New Jersey Gastroenterologist Admits Taking Cash Kickbacks For Patient Referrals
NEWARK, N.J. – A physician practicing gastroenterology and internal medicine in West Orange, N.J., pleaded guilty today to receiving cash kickbacks for diagnostic testing referrals, becoming the 13th health care provider and 14th defendant to be convicted in connection with the government’s investigation of illegal payments made by an Orange, N.J., diagnostic testing facility, U.S. Attorney Paul J. Fishman announced.
John Green, M.D., 60, of Basking Ridge, N.J., pleaded guilty before U.S. District Judge Claire C. Cecchi to an information charging him with soliciting and receiving more than $14,000 in illegal cash kickbacks for patient referrals in violation of the federal health care anti-kickback statute.
According to documents filed in this case and statements made in court:
Green was a licensed and board-eligible gastroenterologist who operated his own medical practice in West Orange. From January 2009 through December 2011, Green agreed to take cash payments from Orange Community MRI LLC (“Orange MRI”) in exchange for MRIs and CAT scans he referred to the diagnostic testing facility. During his guilty plea proceeding, Green admitted to receiving cash on a per-patient basis for approximately three years.
Green met with an Orange MRI representative nicknamed “Kenny” on Oct. 6, 2011, and Nov. 10, 2011, at Green’s medical office in West Orange. On each occasion Green received an envelope with more than $800 in cash for referring patients.
The anti-kickback charge carries a maximum potential penalty of five years in prison and a maximum $250,000 fine, or twice the gain or loss caused by the offense. Sentencing is scheduled for March 25, 2014.
In addition to the 14 individuals convicted as a result of the investigation, 11 health care providers, including Green, have agreed to forfeit a total of $353,910 in illegal cash kickbacks. Additionally, Ashokkumar Babaria, 63, of Moorestown, N.J., Orange MRI’s former medical director, agreed to forfeit his revenue from corrupt referrals, which the government estimates is in excess of $2 million. Chirag Patel, 38, of Warren, N.J., Orange MRI’s former executive director, also agreed to forfeit $89,180 in corrupt gains.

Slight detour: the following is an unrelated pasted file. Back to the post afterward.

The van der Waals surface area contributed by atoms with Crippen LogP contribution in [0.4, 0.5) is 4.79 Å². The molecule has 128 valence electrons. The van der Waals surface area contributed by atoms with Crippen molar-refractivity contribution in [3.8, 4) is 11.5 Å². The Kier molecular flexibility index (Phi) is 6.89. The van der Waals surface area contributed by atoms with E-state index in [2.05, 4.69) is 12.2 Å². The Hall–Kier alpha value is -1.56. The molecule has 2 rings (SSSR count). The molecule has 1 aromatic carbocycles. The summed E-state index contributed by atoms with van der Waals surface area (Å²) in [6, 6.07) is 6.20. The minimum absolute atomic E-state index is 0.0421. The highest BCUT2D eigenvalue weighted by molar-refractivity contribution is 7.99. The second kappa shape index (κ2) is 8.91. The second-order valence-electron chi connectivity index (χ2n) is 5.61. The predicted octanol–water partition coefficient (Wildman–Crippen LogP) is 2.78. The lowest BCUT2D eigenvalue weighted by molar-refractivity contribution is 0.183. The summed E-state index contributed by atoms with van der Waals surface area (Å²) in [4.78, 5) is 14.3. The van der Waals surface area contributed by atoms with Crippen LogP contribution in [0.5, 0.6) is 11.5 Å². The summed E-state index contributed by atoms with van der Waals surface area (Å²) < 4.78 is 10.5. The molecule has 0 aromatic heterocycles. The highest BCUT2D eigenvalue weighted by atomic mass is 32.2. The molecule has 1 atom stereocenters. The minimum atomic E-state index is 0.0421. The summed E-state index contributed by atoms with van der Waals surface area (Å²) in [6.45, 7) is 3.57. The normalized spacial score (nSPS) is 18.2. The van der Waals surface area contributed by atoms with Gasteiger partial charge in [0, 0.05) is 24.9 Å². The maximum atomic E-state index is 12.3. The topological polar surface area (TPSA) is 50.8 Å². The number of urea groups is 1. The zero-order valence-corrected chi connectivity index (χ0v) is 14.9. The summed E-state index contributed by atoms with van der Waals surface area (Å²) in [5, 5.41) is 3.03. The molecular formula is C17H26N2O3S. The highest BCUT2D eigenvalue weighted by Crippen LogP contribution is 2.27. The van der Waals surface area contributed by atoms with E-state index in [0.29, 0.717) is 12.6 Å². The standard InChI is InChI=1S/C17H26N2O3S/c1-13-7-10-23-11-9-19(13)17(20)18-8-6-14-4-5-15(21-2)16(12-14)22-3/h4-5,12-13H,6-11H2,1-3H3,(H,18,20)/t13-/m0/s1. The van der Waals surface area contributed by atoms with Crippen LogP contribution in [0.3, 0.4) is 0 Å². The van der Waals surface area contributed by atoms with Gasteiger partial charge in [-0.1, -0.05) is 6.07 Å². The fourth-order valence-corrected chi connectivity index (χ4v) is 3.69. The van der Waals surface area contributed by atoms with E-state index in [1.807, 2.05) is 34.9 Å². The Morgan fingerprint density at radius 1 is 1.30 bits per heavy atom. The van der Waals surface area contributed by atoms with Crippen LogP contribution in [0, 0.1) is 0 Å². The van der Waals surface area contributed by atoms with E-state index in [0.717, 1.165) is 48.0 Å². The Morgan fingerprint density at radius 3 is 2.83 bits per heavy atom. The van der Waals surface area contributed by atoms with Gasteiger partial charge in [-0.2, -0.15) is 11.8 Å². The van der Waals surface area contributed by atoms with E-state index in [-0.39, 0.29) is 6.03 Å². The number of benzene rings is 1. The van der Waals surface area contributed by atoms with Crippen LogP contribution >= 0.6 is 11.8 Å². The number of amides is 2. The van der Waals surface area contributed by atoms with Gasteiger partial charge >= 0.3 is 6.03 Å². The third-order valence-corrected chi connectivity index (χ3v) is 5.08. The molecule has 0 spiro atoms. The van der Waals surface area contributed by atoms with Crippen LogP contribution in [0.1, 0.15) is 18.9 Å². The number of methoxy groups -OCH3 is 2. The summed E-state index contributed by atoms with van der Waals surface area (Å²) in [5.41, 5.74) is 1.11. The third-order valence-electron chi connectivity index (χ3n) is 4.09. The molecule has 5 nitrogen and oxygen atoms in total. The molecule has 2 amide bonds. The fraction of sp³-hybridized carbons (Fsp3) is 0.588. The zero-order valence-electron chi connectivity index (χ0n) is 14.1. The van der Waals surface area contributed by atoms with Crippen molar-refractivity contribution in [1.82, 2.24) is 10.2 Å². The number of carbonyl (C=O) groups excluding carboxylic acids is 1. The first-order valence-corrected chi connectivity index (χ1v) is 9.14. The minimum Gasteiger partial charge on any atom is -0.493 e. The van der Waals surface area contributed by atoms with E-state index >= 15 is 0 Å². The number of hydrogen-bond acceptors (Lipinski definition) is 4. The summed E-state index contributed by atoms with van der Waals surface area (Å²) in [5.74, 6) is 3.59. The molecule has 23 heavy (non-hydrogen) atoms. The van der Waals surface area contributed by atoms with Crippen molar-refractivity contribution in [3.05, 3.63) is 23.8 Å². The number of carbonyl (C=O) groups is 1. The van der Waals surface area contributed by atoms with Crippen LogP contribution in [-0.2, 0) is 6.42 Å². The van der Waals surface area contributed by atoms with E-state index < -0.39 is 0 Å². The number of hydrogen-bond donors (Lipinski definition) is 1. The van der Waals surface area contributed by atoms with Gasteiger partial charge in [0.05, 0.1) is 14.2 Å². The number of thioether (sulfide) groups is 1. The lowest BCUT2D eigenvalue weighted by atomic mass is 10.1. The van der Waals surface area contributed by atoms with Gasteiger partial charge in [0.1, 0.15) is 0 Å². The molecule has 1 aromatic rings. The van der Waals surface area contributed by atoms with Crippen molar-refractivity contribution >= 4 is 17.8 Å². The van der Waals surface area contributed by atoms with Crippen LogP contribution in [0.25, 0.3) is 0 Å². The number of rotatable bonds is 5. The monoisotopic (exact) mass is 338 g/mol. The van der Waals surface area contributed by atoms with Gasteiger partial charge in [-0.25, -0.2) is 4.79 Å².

U.S. Attorney Fishman credited special agents of the U.S. Department of Health and Human Services, Office of Inspector General, under the direction of Special Agent in Charge Tom O’Donnell, who investigated the case with criminal investigators from the U.S. Attorney’s Office.
The government is represented by Assistant U.S. Attorneys Scott B. McBride and Deputy Chief Joseph G. Mack of the U.S. Attorney’s Office’s Health Care and Government Fraud Unit in Newark.
U.S. Attorney Paul J. Fishman reorganized the health care fraud practice at the New Jersey U.S. Attorney’s Office shortly after taking office, including creating a stand-alone Health Care and Government Fraud Unit to handle both criminal and civil investigations and prosecutions of health care fraud offenses. Since 2010, the office has recovered more than $500 million in health care fraud and government fraud settlements, judgments, fines, restitution and forfeiture under the False Claims Act, the Food, Drug and Cosmetic Act and other statutes.
Defense counsel: Kevin A. Buchan Esq. and James A. Plaisted Esq., Roseland, N.J.